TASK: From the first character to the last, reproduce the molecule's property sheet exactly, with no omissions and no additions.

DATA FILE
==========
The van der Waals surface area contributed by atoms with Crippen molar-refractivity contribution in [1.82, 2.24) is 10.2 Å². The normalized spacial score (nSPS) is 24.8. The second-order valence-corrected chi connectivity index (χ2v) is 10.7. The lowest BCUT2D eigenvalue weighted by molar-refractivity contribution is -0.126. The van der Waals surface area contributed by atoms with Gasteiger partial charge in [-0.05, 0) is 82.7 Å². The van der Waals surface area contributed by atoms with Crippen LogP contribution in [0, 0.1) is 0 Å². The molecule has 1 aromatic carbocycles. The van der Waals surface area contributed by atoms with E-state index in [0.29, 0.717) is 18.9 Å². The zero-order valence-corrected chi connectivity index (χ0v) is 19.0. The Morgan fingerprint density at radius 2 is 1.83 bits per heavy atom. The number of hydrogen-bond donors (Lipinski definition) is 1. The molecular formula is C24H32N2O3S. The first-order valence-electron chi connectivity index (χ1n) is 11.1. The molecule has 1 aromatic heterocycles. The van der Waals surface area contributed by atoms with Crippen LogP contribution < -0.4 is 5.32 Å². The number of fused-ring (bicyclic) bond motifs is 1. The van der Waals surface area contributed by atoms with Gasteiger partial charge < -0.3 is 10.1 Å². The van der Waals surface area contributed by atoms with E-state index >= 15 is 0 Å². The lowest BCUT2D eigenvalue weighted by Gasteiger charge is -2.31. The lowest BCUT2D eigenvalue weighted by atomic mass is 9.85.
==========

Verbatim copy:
The van der Waals surface area contributed by atoms with Crippen molar-refractivity contribution in [1.82, 2.24) is 10.2 Å². The normalized spacial score (nSPS) is 24.8. The second-order valence-corrected chi connectivity index (χ2v) is 10.7. The lowest BCUT2D eigenvalue weighted by molar-refractivity contribution is -0.126. The van der Waals surface area contributed by atoms with Gasteiger partial charge in [-0.05, 0) is 82.7 Å². The van der Waals surface area contributed by atoms with Crippen LogP contribution in [0, 0.1) is 0 Å². The molecule has 1 aromatic carbocycles. The van der Waals surface area contributed by atoms with E-state index in [0.29, 0.717) is 18.9 Å². The zero-order valence-corrected chi connectivity index (χ0v) is 19.0. The Morgan fingerprint density at radius 2 is 1.83 bits per heavy atom. The number of hydrogen-bond donors (Lipinski definition) is 1. The molecular formula is C24H32N2O3S. The first-order valence-electron chi connectivity index (χ1n) is 11.1. The molecule has 1 aromatic heterocycles. The van der Waals surface area contributed by atoms with Crippen LogP contribution < -0.4 is 5.32 Å². The number of fused-ring (bicyclic) bond motifs is 1. The van der Waals surface area contributed by atoms with Gasteiger partial charge < -0.3 is 10.1 Å². The van der Waals surface area contributed by atoms with E-state index >= 15 is 0 Å². The lowest BCUT2D eigenvalue weighted by Gasteiger charge is -2.31. The lowest BCUT2D eigenvalue weighted by atomic mass is 9.85.